Anxiety is not that simple because it is often misunderstood to be simply that a person is stressing too much. There is a distinct difference between the sin of anxiety and the mental health disorder of anxiety that is characterized by physical changes in the brain. Anxiety is both a mental health issue and a spiritual issue. 

Anxiety is a mental health disorder characterized by feelings of worry, anxiety, or fear that are strong enough to interfere with one’s daily activities. It often includes panic attacks, post-traumatic stress disorder, and obsessive-compulsive disorder. Sadly, anxiety disorders are on the rise which makes it critical for the Church to understand the epidemic.

According to the Anxiety and Depression Association of America:

  • Anxiety disorders are the most common mental illness in the U.S., affecting 40 million adults in the United States age 18 and older, or 18.1% of the population every year.
  • Anxiety disorders are highly treatable, yet only 36.9% of those suffering receive treatment.
  • People with an anxiety disorder are three to five times more likely to go to the doctor and six times more likely to be hospitalized for psychiatric disorders than those who do not suffer from anxiety disorders.
  • Anxiety disorders develop from a complex set of risk factors, including genetics, brain chemistry, personality, and life events.


Now that we’ve discovered that anxiety isn’t fake or silly. The next question is: How do we deal with anxiety? Perhaps before we can answer the question, we need to understand the bigger picture.  Our brain and spiritual soul are interdependent on each other in ways that we do not understand. This means there is physical and spiritual strategies that deal with the condition of our brain and soul. God can heal both types of anxiety. It is up to us to discern and seek wise counsel.


Billy Graham once said: “At its best, anxiety distracts us from our relationship with God and the truth that He is “Lord of heaven and earth” Matthew 11:25.  At its worst, anxiety is a crippling disease, taking over our minds and plunging our thoughts into darkness.”

The Bible goes on to tell us in the book in Philippians chapter 4, “but in everything by prayer and supplication with thanksgiving let your requests be made known to God. And the peace of God, which surpasses all understanding, will guard your hearts and your minds in Christ Jesus.”

The first step to becoming free of anxiety is to give your life to Jesus Christ. Once you’ve taken this step, the next is to practice fixing your thoughts on Christ and his promises. John 14:2, 3. In the battlefield of our minds, we are to practice awareness of our thoughts and take them captive. 

“Finally, brothers, whatever is true, whatever is honorable, whatever is just, whatever is pure, whatever is lovely, whatever is commendable, if there is any excellence, if there is anything worthy of praise, think about these things. What you have learned and received and heard and seen in me—practice these things, and the God of peace will be with you” (Philippians 4:8.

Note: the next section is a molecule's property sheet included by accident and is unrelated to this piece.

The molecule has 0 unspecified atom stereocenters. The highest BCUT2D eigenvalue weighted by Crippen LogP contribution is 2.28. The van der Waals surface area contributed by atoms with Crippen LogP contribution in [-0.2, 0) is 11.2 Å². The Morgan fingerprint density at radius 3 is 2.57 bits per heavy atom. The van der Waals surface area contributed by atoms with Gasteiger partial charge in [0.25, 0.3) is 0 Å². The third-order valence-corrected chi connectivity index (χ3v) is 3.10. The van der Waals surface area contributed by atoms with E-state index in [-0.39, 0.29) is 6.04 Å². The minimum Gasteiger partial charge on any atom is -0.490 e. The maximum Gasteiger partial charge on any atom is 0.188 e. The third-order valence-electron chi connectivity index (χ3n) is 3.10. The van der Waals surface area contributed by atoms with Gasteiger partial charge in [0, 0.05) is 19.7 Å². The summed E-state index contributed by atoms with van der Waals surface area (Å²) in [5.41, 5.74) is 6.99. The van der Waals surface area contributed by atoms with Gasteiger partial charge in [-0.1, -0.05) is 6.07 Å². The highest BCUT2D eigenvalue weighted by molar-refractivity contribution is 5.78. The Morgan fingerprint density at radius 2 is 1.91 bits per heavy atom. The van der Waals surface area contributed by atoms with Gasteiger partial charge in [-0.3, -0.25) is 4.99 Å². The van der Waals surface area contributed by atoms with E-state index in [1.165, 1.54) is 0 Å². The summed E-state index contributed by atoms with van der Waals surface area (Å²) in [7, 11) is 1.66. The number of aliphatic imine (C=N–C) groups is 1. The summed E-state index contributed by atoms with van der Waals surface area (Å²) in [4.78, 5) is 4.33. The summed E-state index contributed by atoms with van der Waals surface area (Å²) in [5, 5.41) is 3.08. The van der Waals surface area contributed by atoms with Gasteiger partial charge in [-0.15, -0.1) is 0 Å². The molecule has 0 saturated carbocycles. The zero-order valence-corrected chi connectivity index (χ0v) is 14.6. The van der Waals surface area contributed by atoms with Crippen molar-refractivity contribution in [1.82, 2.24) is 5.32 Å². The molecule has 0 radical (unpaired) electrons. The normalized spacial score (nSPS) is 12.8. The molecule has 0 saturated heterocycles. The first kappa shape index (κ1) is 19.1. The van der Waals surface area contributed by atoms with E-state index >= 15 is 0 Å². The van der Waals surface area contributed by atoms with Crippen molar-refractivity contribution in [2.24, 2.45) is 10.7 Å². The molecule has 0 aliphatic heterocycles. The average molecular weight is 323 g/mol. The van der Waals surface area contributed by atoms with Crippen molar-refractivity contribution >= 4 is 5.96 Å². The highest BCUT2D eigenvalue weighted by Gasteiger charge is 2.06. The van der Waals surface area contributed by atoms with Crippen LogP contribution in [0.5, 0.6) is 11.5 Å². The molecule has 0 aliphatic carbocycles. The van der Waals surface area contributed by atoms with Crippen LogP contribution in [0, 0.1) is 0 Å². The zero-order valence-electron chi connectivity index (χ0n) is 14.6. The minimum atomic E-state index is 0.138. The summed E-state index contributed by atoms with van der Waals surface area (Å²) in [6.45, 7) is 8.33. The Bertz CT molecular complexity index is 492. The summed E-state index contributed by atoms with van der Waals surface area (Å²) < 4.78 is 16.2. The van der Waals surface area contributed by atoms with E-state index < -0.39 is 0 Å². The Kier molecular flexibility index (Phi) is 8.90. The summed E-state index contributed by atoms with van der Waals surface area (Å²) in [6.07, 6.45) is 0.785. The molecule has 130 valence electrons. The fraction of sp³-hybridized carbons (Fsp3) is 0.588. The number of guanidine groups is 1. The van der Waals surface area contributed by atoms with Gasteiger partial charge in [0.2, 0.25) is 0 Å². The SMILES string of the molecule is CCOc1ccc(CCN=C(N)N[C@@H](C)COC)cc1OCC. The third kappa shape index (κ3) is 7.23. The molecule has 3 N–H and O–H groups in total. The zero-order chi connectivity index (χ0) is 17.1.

It’s important for Christians to understand, anxiety changes us. It changes our perception. It challenges our physical bodies. We know there is no logical explanation for adrenaline pumping through our veins as though we’re running from a Zombie Apocalypse. We know that we’re to pray about our anxieties. We know we are to go to God and rest our thoughts on Christ. We know that there is a battlefield in our minds and bodies.


For those living with anxiety, it feels as though their feelings and thoughts are actively trying to kill them. The feeling of dread and panic creates mountains of fear and despair. The sense of impending doom is beyond exhausting. But we do have an anchor. We know that God chose us before the creation of this world, we also know we live in a fallen world. We know beyond the shadow of a doubt that God is with us. He doesn’t desert us and He doesn’t want us to suffer.  He can heal us. What we don’t know is how He will heal us.


Anxiety comes into our lives when we least expect it. It happens when “we’ve bitten off more than we can chew.” When we take on too much and our bodies shut down in ways we don’t expect. God didn’t design us to go non-stop 24-7. He designed us to Be Still and Know that He is God. To ‘Be still’ means to rest in God’s presence.


There are three professionals you need to meet to help with your anxiety. Your doctor, your counselor, and your pastor.  According to the National Alliance on Mental Illness (NIMH), today’s treatments for mental illnesses are 70% to 90% effective for reducing symptoms and improving quality of life. The NIMH also states that early identification is paramount. It reduces the risk of further harm to the brain.


“Have I not commanded you? Be strong and courageous. Do not be terrified; do not be discouraged, for the Lord your God will be with you wherever you go.” ~ Joshua 1:9

For God has not given us a spirit of fear, but of power and of love and of a sound mind.” ~ 2 Timothy 1:7

“There is no fear in love. But perfect love drives out fear, because fear has to do with punishment. The one who fears is not made perfect in love.” ~ 1 John 4:18

“When anxiety was great within me, your consolation brought joy to my soul.” ~ Psalm 94:19

“But now, this is what the Lord says…Fear not, for I have redeemed you; I have summoned you by name; you are mine.” ~ Isaiah 43:1

Leave a Comment

Your email address will not be published. Required fields are marked *